General Data Protection Regulation
What is GDPR?
What does GDPR stand for: a meaning and definition
The European General Data Protection Regulation (GDPR for short) is built around two key principles.
- Giving citizens and residents more control of their personal data
- Simplifying regulations for international businesses with a unifying regulation that stands across the European Union (EU)
It’s important to bear in mind that the GDPR will apply to any business that processes the personal data of EU citizens which means that it could also apply to companies based outside of the EU. See the GDPR checklist below for information on what ‘personal data’ includes.
The government has confirmed that Brexit will not affect the GDPR start date, or its immediate running. It’s also confirmed that post-Brexit, the UK’s own law (or a newly-proposed Data Protection Act) will directly mirror the GDPR.
- Businesses whose activities involve ‘regular or systematic’ monitoring of data subjects on a large scale (in other words processing extensive personal information), or which involve processing large volumes of ‘special category data’ must employ a Data Protection Officer (DPO). Their role will be to ensure the company complies with the obligations under the GDPR. They’ll also be the contact for any data protection queries
- The GDPR will apply to any business that processes the personal data of EU citizens, including those with fewer than 250 employees (contrary to common misunderstanding). Serious breaches (that is, any breach which has an impact on the rights of data subjects) must be reported immediately to the regulator (in the UK this is the Information Commissioner’s Office (ICO)). This should be within 24 hours where possible, but at least within 72 hours
- Individuals will have more rights on how businesses use their data. In some instances, they have the ‘right to be forgotten’ if they no longer want you to process their personal data and you have no other legal grounds (for example the individual is no longer a customer so your contract with them no longer gives you a legal right) to keep the data
Failure to comply will result in harsher penalties. Currently, the ICO can fine up to £500,000 but the GDPR will allow fines of up to €20 million or four per cent of annual turnover, whichever is higher
GDPR checklist for UK small businesses
Remember, your checklist needs to take into account past and present employees and suppliers as well as customers (and anyone else’s data you’re getting hold of, storing and using).
- Know your data. You’ll need to demonstrate an understanding of the types of personal data (for example name, address, email, bank details, photos, IP addresses) and sensitive (or special category) data (for example health details or religious views) you hold, where they’re coming from, where they’re going and how you’re using that data.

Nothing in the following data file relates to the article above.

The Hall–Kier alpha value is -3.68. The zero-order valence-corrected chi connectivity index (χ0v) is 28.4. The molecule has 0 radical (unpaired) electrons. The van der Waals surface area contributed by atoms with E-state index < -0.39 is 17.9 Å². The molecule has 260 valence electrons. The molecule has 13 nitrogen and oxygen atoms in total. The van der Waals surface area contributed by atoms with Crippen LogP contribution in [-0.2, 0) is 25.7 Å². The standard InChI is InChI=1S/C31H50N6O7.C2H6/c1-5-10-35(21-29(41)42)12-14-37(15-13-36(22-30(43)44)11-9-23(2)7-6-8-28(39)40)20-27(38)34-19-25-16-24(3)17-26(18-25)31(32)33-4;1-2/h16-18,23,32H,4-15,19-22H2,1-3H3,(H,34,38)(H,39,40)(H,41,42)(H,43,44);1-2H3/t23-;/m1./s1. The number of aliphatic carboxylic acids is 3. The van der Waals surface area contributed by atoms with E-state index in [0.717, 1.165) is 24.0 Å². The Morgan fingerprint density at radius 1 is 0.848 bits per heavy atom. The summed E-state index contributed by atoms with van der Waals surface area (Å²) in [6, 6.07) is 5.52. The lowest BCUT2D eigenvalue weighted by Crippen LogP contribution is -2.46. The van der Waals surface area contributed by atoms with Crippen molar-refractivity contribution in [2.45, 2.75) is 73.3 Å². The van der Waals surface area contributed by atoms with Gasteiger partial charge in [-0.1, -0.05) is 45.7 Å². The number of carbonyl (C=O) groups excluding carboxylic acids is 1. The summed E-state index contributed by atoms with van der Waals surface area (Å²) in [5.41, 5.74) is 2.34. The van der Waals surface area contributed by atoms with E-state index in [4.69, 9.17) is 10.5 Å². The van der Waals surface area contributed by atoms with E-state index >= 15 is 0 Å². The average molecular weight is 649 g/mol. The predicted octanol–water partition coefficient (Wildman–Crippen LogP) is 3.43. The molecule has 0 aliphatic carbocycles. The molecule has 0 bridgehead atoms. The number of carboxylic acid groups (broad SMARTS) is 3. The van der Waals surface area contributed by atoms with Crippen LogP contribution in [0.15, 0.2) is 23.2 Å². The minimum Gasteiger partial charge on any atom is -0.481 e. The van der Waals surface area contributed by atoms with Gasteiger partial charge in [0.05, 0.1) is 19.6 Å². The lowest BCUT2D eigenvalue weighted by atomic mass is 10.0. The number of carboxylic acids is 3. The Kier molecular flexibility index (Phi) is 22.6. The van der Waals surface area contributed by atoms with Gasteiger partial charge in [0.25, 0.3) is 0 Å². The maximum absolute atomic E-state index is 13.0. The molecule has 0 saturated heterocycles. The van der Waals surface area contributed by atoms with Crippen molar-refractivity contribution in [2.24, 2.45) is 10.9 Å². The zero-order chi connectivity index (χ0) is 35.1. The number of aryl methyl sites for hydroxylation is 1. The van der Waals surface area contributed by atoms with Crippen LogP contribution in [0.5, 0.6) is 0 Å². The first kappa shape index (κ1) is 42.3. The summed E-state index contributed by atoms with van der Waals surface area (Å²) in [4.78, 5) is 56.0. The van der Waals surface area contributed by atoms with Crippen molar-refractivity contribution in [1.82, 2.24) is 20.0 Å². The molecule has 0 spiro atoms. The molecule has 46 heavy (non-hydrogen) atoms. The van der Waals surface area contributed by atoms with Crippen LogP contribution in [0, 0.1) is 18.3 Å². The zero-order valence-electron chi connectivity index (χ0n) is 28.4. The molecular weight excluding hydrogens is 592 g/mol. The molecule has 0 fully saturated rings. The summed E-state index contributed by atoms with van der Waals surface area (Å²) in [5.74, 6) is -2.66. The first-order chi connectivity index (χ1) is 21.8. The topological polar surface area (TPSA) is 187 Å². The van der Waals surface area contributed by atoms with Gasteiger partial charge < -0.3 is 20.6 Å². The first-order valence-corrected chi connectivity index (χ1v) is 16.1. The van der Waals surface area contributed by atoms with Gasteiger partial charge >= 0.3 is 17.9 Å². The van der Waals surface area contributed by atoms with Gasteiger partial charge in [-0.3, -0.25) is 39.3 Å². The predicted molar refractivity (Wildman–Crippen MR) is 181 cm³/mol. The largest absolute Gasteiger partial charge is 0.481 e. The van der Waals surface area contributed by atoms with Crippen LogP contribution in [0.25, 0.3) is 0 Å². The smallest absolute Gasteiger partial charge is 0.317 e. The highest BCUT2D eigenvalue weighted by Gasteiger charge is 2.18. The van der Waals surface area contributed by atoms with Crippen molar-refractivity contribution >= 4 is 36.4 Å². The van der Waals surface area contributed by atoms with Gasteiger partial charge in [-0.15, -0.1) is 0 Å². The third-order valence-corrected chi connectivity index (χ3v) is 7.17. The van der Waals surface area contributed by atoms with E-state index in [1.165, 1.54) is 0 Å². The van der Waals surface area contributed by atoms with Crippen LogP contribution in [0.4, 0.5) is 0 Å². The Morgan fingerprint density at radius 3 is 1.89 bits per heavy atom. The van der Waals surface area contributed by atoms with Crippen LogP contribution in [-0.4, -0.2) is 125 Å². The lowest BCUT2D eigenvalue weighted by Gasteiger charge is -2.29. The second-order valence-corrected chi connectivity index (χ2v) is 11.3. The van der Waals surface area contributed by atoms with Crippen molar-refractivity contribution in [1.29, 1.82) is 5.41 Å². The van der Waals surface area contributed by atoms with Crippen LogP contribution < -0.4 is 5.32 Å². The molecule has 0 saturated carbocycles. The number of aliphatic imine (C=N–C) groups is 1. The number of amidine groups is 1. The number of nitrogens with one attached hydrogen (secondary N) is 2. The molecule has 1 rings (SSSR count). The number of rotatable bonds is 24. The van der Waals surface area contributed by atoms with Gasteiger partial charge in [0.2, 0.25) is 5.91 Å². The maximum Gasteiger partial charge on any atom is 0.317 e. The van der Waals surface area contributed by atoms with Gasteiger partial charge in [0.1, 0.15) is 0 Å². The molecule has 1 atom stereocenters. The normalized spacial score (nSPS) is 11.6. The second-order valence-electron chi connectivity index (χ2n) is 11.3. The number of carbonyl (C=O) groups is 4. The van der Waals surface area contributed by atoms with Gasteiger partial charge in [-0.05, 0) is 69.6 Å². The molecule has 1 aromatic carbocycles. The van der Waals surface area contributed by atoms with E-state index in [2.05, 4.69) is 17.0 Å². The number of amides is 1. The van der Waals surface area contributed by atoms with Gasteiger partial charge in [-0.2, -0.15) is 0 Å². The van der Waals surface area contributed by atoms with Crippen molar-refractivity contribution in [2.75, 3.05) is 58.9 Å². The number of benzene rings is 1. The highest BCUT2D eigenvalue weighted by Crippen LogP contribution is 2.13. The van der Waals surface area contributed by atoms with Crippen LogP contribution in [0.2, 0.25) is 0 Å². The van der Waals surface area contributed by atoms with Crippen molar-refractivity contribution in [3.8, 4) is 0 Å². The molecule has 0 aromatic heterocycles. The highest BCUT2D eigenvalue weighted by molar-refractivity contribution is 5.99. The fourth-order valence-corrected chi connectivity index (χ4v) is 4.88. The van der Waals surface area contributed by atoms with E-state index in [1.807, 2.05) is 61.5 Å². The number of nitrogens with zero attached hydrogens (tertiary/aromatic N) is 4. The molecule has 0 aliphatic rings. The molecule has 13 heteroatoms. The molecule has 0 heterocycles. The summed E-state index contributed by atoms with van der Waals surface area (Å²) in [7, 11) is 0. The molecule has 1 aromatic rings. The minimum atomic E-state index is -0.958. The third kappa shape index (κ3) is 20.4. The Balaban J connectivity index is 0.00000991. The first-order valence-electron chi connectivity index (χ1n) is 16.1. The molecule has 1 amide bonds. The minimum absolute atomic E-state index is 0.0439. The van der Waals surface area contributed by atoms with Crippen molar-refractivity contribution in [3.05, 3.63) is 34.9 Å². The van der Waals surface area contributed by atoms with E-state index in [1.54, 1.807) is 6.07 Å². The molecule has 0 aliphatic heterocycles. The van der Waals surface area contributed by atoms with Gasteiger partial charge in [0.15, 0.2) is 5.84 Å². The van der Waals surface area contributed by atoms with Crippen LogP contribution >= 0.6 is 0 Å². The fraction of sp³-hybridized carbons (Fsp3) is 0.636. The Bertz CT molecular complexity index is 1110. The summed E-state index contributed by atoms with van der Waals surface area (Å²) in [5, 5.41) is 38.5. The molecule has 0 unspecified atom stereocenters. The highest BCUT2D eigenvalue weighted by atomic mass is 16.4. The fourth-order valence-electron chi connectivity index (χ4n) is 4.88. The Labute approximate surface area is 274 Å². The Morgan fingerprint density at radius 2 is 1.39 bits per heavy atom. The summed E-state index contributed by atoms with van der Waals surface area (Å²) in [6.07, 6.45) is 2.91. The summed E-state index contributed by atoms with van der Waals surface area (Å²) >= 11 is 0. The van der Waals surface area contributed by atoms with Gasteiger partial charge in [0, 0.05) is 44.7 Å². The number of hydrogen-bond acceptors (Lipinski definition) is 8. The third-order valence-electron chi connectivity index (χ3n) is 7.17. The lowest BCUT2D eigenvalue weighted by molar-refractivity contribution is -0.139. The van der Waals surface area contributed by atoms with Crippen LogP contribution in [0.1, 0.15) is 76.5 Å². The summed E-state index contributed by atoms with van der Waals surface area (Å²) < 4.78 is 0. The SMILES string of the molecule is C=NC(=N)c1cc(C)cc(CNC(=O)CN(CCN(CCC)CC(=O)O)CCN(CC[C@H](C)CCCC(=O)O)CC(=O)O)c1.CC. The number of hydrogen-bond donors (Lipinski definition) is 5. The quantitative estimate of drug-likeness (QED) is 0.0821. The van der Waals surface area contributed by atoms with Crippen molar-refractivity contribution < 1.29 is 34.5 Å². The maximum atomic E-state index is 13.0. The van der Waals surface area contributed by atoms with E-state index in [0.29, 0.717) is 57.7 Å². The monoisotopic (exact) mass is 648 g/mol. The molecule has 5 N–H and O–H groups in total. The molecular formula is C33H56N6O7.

- Identify whether you’re relying on consent to process personal data. If you are (for example, as part of your marketing), these activities will become more difficult under the GDPR because the consent needs to be clear, specific and explicit. For this reason, you should avoid relying on consent unless absolutely necessary.
- Look hard at your security measures and policies. You’ll need to update these to be GDPR-compliant, and if you don’t currently have any, get them in place. Broad use of encryption could be a good way to reduce the likelihood of a big penalty in the event of a breach.
- Prepare to meet access requests within a one-month timeframe. Subject Access Rights are changing, and under the GDPR, citizens have the right to access all of their personal data, rectify anything that’s inaccurate and object to processing in certain circumstances, or completely erase all of their personal data that you may hold. Each request carries a timeframe and deadline of one month (which can only be extended in mitigating circumstances), from the original date of request.
- Train your employees, and report a serious breach within 72 hours. Ensure your employees understand what constitutes a personal data breach and build processes to pick up any red flags. It’s also important that everybody involved in your business is aware of a need to report any mistakes to the DPO or the person or team responsible for data protection compliance, as this is the most common cause of a data breach.
- Conduct due-diligence on your supply chain. You should ensure that all suppliers and contractors are GDPR-compliant to avoid being impacted by any breaches and consequent penalties. You’ll also need to ensure you have the right contract terms in place with suppliers (which puts important obligations on them, such as the need to notify you promptly if they have a data breach). See ‘How can I check my suppliers are GDPR-compliant?’ further down.
- Create fair processing notices. Under GDPR, you’re required to describe to individuals what you’re doing with their personal data. See ‘Fair processing notices’ below for more information.
- Decide whether you need to employ a Data Protection Officer (DPO). Most small businesses will be exempt. However, if your company’s core activities involve ‘regular or systematic’ monitoring of data subjects on a large scale, or which involve processing large volumes of ‘special category data’ (see ‘Is my data sensitive?’ below) you must employ a Data Protection Officer (DPO).